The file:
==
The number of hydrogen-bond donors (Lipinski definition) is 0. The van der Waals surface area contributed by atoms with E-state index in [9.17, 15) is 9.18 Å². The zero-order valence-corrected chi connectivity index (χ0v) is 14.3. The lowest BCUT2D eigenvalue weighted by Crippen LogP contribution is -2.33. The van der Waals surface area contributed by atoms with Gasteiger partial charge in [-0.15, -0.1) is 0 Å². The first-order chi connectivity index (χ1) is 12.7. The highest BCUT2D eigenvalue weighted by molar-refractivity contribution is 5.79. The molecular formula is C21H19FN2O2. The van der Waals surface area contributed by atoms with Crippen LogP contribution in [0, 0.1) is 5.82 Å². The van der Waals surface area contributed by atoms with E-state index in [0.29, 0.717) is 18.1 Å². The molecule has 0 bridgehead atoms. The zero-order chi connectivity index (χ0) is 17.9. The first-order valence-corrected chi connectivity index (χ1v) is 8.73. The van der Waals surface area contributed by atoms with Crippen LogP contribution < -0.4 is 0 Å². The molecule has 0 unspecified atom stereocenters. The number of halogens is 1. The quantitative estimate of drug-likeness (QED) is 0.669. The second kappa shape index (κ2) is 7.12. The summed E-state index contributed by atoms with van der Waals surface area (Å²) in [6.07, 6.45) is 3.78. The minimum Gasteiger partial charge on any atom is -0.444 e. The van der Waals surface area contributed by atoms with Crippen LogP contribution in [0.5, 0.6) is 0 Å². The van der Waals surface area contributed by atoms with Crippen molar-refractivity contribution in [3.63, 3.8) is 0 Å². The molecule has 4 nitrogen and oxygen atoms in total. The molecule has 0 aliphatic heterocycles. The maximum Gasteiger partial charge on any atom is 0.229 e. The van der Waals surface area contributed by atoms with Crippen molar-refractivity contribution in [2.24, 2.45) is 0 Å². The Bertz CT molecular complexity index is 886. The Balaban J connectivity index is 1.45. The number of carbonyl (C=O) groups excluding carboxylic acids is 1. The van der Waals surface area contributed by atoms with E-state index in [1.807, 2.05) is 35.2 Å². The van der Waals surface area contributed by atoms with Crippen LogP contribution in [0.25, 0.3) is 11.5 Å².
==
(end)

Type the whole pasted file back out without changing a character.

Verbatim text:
The number of hydrogen-bond donors (Lipinski definition) is 0. The van der Waals surface area contributed by atoms with E-state index in [9.17, 15) is 9.18 Å². The zero-order valence-corrected chi connectivity index (χ0v) is 14.3. The lowest BCUT2D eigenvalue weighted by Crippen LogP contribution is -2.33. The van der Waals surface area contributed by atoms with Gasteiger partial charge in [-0.15, -0.1) is 0 Å². The first-order chi connectivity index (χ1) is 12.7. The highest BCUT2D eigenvalue weighted by molar-refractivity contribution is 5.79. The molecular formula is C21H19FN2O2. The van der Waals surface area contributed by atoms with Crippen LogP contribution in [0, 0.1) is 5.82 Å². The van der Waals surface area contributed by atoms with E-state index in [0.29, 0.717) is 18.1 Å². The molecule has 0 bridgehead atoms. The zero-order chi connectivity index (χ0) is 17.9. The first-order valence-corrected chi connectivity index (χ1v) is 8.73. The van der Waals surface area contributed by atoms with Crippen LogP contribution < -0.4 is 0 Å². The molecule has 0 unspecified atom stereocenters. The number of halogens is 1. The quantitative estimate of drug-likeness (QED) is 0.669. The second kappa shape index (κ2) is 7.12. The summed E-state index contributed by atoms with van der Waals surface area (Å²) in [6.07, 6.45) is 3.78. The minimum Gasteiger partial charge on any atom is -0.444 e. The van der Waals surface area contributed by atoms with Crippen LogP contribution in [0.5, 0.6) is 0 Å². The van der Waals surface area contributed by atoms with Crippen molar-refractivity contribution in [3.63, 3.8) is 0 Å². The molecule has 4 nitrogen and oxygen atoms in total. The molecule has 0 aliphatic heterocycles. The maximum Gasteiger partial charge on any atom is 0.229 e. The van der Waals surface area contributed by atoms with Crippen molar-refractivity contribution in [2.24, 2.45) is 0 Å². The Bertz CT molecular complexity index is 886. The Balaban J connectivity index is 1.45. The number of carbonyl (C=O) groups excluding carboxylic acids is 1. The van der Waals surface area contributed by atoms with E-state index in [1.807, 2.05) is 35.2 Å². The van der Waals surface area contributed by atoms with Crippen LogP contribution in [0.25, 0.3) is 11.5 Å².